About CSBC
Ministry Resources
Events Calendar
Cooperative Program
Administrative Resources
Church Search
Questions concerning tax-exempt status of churches escalate

With the escalating scrutiny of all non-profit organizations, including churches, it is no surprise there has been an increase in inquiries to California Southern Baptist Convention concerning the tax-exempt status of churches.

According to Steve Pearson, CSBC’s chief financial officer, the most common request is for an “affiliation affidavit” acknowledging the church is in good standing with the Convention. Article III of the CSBC Constitution defines the criteria for church membership into the Convention as those churches; a) in sympathy with the purpose of the Convention, b) in agreement with the Baptist Faith & Message, and c) contributing financially through the Cooperative Program. A Church in good standing would be found to be participating financially through the Cooperative Program during the last 12 months.

He said the exempt status relates exclusively to any corporate income tax on any net surplus of the church. A church is still required to pay taxes on many other activities such as sales tax, payroll tax, and sometimes property tax and tax on unrelated business income.

“There is some confusion about tax exempt status for churches,” Pearson noted. “Churches refer vendors and others to CSBC when ministry activities win support for vendor donations or favored pricing, and evidence of tax exempt status is required. Often it must be explained that, for IRS federal purposes, a church is tax exempt by statute. That means that as long as a church is doing the things a church is suppose to do, it is tax exempt.”

Pearson said no paperwork, application or letters are required from the IRS for exempt status. However, the church will not be listed on the IRS Website in its directory of tax exempt 501(c)(3) organizations. Because of this some other evidence of exempt status is needed. CSBC will often issue, for the church to keep on file, an affiliation affidavit to facilitate requests requiring some kind of documentation of a church’s tax exempt status.

A good resource for churches, Pearson said, is IRS Publication 1828, Tax Guide for Churches & Religious Organizations. “The publication actually covers the material in pretty simple terms regarding these issues,” he noted

Not a surprise to most, California rules are different, Pearson said. “A church in our state must be pro-active in obtaining tax exempt status from the California Franchise Tax Board.   CSBC does hold a group exemption determination letter for state purposes, similar to the federal group exemption; however, because churches must be pro-active, CSBC almost always recommends the church file FTB form 3500A to apply for its own state tax exemption determination letter.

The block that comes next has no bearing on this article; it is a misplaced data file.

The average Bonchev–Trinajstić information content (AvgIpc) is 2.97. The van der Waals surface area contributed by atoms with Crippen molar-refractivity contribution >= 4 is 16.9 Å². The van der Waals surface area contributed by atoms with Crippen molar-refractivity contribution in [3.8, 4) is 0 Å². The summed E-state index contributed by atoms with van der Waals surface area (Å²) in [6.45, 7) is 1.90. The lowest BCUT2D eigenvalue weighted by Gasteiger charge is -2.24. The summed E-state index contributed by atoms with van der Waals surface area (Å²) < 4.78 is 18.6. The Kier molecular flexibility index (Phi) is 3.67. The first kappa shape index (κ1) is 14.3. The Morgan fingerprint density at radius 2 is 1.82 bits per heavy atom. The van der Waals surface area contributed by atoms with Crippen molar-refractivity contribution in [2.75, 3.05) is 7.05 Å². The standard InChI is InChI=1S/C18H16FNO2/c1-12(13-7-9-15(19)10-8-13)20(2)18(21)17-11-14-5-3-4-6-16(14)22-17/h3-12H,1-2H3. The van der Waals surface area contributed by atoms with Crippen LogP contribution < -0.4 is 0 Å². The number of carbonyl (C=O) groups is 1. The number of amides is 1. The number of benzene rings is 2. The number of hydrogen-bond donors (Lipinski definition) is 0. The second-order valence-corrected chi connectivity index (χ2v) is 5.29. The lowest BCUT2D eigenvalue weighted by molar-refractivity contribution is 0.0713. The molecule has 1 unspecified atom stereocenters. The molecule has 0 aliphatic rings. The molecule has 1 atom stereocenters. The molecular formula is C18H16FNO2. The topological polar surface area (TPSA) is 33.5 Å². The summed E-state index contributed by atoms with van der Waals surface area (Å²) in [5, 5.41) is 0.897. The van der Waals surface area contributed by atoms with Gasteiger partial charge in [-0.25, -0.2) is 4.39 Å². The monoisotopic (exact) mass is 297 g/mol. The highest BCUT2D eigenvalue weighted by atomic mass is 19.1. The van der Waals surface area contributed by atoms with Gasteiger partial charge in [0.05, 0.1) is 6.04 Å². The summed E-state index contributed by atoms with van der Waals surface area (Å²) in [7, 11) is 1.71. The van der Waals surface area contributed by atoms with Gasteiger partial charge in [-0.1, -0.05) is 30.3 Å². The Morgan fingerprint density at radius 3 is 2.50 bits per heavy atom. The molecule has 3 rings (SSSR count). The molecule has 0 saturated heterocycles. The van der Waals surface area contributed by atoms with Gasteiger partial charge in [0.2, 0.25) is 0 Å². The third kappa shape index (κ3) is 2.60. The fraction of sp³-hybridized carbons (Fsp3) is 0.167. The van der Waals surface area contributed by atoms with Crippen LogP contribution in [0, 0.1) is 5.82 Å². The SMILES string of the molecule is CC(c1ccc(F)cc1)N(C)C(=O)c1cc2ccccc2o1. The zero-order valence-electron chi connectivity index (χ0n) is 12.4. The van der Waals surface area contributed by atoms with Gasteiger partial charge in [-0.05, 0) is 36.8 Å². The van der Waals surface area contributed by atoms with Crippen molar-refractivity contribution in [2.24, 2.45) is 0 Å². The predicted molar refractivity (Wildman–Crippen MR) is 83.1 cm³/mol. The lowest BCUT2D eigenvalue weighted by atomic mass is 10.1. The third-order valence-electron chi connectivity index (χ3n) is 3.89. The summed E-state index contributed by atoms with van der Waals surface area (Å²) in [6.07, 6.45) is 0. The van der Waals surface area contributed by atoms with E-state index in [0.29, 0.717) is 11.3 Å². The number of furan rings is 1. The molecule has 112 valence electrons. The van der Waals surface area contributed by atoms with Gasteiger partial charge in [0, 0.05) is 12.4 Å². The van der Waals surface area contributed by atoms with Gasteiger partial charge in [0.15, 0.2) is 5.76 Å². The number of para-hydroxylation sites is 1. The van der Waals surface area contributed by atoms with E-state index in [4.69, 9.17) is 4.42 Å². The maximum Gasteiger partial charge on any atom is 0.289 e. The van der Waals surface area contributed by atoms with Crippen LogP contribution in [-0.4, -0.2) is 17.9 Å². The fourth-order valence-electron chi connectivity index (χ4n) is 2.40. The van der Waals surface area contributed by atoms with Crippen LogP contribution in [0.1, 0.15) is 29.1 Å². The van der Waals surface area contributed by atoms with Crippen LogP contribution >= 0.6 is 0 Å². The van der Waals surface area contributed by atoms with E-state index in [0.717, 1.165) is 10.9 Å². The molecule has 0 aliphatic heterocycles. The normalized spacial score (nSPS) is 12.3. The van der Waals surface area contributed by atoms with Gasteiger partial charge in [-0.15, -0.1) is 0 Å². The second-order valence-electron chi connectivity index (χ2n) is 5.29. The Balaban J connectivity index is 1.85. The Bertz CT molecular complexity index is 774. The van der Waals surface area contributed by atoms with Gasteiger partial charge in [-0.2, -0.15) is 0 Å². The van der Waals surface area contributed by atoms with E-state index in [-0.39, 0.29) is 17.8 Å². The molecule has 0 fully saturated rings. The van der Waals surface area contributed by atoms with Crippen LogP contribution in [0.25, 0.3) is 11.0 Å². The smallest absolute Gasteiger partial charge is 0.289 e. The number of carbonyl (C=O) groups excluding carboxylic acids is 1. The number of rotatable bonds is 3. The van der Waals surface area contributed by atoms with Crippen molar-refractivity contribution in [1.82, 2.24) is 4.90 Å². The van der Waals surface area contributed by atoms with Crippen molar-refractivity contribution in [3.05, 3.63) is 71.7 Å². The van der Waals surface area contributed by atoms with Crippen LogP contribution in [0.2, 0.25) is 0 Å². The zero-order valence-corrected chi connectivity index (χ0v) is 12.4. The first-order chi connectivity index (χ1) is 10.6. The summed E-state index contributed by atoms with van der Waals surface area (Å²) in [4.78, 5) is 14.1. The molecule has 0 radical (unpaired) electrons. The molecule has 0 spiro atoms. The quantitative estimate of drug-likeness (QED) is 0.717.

“After that, churches need to file a Statement of Information (form S-100) every two years to stay in good standing with the Secretary of State’s office.”

Adding to the confusion is the question of identification numbers for a church. As part of organizing the church, it is important that an application for Employer Identification Number (EIN) (form S-4) be filed, Pearson said. It is similar to a personal Social Security number in that it establishes a unique number for the church to use in any correspondence with almost any federal agency. It is required if the church hires employees.

Churches often ask for the Convention’s EIN, not realizing each church needs its own number. The EIN is not connected in any way with the tax exempt status of the church, but is simply an identification number assigned to the church by federal authorities.

At the heart of the confusion over exempt status, identification numbers and what forms are or are not required, is not having a clear understanding of church formation and ongoing governance – not from a theological perspective, but related to financial, stewardship and administrative activities of the church.

It is confusing and can be formidable, Pearson said, but CSBC offers resources to help churches navigate the issues. A team of church starting catalysts is available to support new churches as they get started and become a corporate organization.  Mike McGuffee, CSBC ministerial leadership specialist, offers specialized support in areas of church governance and by-laws. CSBC stewardship specialist Rod Wiltrout is available to assist churches with administration of treasury and compliance functions.

“The Convention is available to help churches work through the maze of regulatory requirements and encourage them to be faithful stewards to God and to the authorities He has placed to govern us,” Pearson said. 

Finally, he noted it is important that every church have the professional resources and expertise available to assist with specific circumstances and issues of the church. He recommended engaging the services of a certified public accountant and an attorney with expertise unique to churches and ministers. 

“The regulatory environment will only grow more intense in the foreseeable future,” Pearson said. “You will want to seek the best advice and resources available to your congregation.” 

To learn more about documents every church must file, click here.

For more information or assistance contact:

Mike McGuffee
Ministerial Leadership Specialist
559.229.9533, x.232
E-Mail Mike McGuffee

Rod Wiltrout
Church Finance Specialist
GuideStone Representative
559.229.9533, x.258
E-mail Rod Wiltrout

Church Starting Strategists


Last Published: June 23, 2015 2:07 PM